The Crux of the Matter

The basic story is rather predictable:
A group of atheists has filed a lawsuit to stop the display of the World Trade Center cross at a memorial of the 9/11 terror attacks. 
The "government enshrinement of the cross was an impermissible mingling of church and state," the American Atheists say in a press statement.
But the details are uniquely hilarious:
"The WTC cross has become a Christian icon," said Dave Silverman, president of the atheist group. "It has been blessed by so-called holy men and presented as a reminder that their god, who couldn't be bothered to stop the Muslim terrorists or prevent 3,000 people from being killed in his name, cared only enough to bestow upon us some rubble that resembles a cross. It's a truly ridiculous assertion."
I'd suggest that the "truly ridiculous assertion" here is Mr. Silverman's understanding of Christian iconography, and the core tenets of the Christian faith.  If Mr. Silverman believes that there is no God, and that this non-existent God couldn't be bothered to yada, yada, yada...that's his prerogative.  If, on the other hand, he believes (as the quote indicates) that the WTC cross is cherished by believers because it reminds them of their God's purported impotence, then I think he's mis-apprehended a detail or two.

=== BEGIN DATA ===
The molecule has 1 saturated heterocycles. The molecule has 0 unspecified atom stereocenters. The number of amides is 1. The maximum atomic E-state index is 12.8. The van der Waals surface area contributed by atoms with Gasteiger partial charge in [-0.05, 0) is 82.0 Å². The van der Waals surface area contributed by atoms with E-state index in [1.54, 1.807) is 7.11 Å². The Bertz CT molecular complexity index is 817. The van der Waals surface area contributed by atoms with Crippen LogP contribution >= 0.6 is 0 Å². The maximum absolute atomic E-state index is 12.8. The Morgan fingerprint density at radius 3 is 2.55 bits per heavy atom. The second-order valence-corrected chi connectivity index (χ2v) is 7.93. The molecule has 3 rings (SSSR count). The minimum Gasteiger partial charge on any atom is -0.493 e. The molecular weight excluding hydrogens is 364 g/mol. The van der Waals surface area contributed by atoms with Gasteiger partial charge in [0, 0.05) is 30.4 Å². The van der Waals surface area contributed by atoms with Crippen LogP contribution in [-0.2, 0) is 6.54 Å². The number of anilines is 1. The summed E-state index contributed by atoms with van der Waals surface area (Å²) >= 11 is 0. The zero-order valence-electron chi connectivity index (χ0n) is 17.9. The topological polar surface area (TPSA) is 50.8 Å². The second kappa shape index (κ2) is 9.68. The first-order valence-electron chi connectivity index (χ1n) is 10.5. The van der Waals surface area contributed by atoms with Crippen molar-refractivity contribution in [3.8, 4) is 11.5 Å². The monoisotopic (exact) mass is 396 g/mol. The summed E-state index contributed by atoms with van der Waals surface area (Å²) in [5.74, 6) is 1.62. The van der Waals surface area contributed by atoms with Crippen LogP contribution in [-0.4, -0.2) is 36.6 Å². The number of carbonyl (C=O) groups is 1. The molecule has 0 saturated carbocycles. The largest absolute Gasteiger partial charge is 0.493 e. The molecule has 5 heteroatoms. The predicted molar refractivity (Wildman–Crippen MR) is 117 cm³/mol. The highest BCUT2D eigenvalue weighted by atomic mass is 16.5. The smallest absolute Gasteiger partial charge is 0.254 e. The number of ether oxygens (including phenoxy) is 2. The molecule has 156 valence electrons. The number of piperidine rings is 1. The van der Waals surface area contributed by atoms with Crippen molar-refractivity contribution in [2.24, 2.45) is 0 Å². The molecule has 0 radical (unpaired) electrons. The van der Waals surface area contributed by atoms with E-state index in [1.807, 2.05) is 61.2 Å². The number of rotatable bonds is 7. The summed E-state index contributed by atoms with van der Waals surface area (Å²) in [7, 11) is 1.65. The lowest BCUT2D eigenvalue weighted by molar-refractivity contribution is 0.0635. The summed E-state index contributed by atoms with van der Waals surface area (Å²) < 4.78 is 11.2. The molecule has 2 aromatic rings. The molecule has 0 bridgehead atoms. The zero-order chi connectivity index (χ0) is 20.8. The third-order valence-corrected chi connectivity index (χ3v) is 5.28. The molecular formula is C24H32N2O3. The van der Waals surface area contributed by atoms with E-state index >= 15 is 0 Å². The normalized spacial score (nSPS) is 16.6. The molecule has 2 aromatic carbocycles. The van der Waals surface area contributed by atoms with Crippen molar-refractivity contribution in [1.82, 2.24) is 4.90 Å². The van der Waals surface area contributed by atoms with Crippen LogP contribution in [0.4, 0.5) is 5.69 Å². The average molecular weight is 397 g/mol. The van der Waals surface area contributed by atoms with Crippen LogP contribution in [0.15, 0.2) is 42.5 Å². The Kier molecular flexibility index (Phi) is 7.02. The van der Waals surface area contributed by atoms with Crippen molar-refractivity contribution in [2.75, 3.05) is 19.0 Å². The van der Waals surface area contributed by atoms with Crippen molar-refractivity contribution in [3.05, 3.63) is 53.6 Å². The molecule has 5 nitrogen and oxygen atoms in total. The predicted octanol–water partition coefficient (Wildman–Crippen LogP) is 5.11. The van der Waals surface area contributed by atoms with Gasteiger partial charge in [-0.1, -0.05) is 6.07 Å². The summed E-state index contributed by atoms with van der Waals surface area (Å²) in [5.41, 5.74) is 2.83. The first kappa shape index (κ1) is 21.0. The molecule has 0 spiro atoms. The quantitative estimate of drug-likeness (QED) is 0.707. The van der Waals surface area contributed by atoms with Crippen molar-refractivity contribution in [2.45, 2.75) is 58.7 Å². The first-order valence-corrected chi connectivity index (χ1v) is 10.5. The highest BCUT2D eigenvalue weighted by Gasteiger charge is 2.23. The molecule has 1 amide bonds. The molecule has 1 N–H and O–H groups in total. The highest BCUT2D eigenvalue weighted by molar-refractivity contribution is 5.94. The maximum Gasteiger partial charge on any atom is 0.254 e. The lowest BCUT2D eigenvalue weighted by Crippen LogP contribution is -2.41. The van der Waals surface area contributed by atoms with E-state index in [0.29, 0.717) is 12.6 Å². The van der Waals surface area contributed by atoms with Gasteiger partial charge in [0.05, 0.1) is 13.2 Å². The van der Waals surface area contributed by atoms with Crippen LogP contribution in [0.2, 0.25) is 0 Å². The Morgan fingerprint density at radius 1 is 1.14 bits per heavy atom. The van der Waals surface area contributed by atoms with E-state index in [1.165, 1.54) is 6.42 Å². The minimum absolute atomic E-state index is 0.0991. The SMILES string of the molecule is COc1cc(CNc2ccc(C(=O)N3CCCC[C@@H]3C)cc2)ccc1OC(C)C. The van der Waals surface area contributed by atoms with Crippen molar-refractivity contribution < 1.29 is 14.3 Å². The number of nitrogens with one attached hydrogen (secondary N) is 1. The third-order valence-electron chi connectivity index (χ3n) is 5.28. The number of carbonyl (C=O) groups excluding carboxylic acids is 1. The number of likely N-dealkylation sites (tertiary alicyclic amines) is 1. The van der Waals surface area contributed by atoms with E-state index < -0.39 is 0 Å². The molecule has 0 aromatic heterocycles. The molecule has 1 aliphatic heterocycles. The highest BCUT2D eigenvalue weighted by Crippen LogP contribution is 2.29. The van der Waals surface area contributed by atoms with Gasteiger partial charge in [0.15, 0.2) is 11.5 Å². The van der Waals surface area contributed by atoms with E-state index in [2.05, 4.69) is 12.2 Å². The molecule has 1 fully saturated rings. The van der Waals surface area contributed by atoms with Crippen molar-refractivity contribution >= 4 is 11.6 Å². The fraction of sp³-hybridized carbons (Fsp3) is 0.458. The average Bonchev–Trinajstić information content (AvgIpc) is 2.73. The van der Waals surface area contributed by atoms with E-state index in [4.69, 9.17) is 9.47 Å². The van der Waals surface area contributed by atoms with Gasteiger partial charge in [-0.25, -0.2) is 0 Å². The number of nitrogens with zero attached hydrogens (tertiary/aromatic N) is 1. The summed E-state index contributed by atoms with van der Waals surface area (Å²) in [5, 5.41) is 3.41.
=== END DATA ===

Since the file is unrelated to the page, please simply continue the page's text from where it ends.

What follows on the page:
Grand Central Terminal is Park
Ave.'s Papal Hat, Mr. Silverman!
But regardless of the meaning that believers have imputed onto this cruciform hunk of steel, and regardless of the absence of any meaning derived from it by atheists, isn't it fair to say that - strictly on a materialistic basis - the object is noteworthy and also worthy of preservation?  It's a cultural and historical icon, if nothing else.

According to wikipedia, the two controversially crossed steel beams were prefabricated load-bearing members of the original WTC structure.  I'd be curious to know whether Mr. Silverman or his organization were present during the construction process, standing athwart the cranes yelling STOP!, or if they're only concerned with the high-profile opportunities for taking offense.

Has Mr. Silverman seen a map of New York City, in which the controversial debris was unearthed?  The entire island of Manhattan is littered with orthogonal intersections of streets and avenues.  When viewed from certain vantage points, it's almost impossible not to see the striking resemblance between these junctions and ol' Calvary's Tree.  I understand that Catholics even cross these intersections sometimes.  What's next for the American Atheists?  Tearing out all the numbered Avenues and replacing them with more of those slanty Broadways and Bowerys?